When you lose your home in foreclosure, the bank takes over the property, but you might be wondering who becomes responsible for property taxes. Many homeowners who go through a foreclosure worry that they are required to continue paying taxes. Those overdue real estate taxes are a problem, but most attorneys agree that the homeowner is not responsible for them. Those taxes are associated with the property itself, not the people who are living in the property. Therefore, if you are no longer tied to the property because of a foreclosure, the unpaid or overdue property taxes are not your problem. Consult an attorney with expertise in foreclosures
or real estate law just to double check. However, you should not worry about paying taxes on property you no longer own.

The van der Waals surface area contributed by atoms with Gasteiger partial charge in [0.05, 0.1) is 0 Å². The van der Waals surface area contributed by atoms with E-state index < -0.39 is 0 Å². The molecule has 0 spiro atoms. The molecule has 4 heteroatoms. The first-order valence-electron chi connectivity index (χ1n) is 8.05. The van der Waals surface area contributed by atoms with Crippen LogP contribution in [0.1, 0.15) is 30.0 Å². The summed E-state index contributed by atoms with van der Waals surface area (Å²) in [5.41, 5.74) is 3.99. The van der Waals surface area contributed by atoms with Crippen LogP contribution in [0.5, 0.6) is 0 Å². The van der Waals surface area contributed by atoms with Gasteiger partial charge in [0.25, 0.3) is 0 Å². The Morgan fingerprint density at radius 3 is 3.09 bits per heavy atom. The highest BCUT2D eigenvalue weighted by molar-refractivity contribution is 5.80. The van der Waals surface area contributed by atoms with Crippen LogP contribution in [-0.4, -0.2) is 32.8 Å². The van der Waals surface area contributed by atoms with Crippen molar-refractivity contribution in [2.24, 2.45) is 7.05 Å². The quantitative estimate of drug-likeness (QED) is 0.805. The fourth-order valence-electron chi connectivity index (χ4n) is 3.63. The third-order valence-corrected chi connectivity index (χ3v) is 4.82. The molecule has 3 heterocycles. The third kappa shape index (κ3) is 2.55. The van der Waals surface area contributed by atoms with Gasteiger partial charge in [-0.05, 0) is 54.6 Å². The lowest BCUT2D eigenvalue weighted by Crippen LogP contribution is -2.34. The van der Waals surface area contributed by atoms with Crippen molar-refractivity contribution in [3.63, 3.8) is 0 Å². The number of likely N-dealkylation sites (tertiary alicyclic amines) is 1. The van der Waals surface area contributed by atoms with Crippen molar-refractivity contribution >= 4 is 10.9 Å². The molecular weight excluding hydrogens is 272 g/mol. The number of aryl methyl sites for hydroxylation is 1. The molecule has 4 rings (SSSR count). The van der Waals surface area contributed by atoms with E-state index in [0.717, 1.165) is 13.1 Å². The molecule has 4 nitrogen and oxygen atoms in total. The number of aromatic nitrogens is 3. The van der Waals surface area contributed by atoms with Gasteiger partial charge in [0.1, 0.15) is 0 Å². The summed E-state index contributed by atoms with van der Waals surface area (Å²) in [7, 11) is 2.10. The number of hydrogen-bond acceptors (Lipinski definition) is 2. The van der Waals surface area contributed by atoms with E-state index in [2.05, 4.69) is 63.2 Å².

Taxes on any personal property will be your responsibility. However, the tax liability on your property will transfer to the new property owner. So, if someone buys your house at a foreclosure auction, that new buyer will have to assume the tax burden. If your lender is going to hold onto your property for a while, the lender will have to take over the tax payments. As soon as you realize you are going to allow your home to go into foreclosure
, you should stop paying your property taxes. If you are planning to strategically default, do not pay any new property taxes. Be careful if you are trying to negotiate a short sale or a deed in lieu of foreclosure. In those cases, your lender might require that your property taxes are paid up and current in order to agree to any kind of deal. Stephen K. Hachey, a Florida real estate attorney, can help you navigate this process. Contact our offices at 813-549-0096.
This article is for general informational purposes only and does not establish an attorney-client relationship. Please contact a licensed attorney in your state of residence. For more information on our services, please visit our website at adacompliant.floridarealestatelawyer.org.
This post was written by Stephen Hachey. Follow Stephen on Google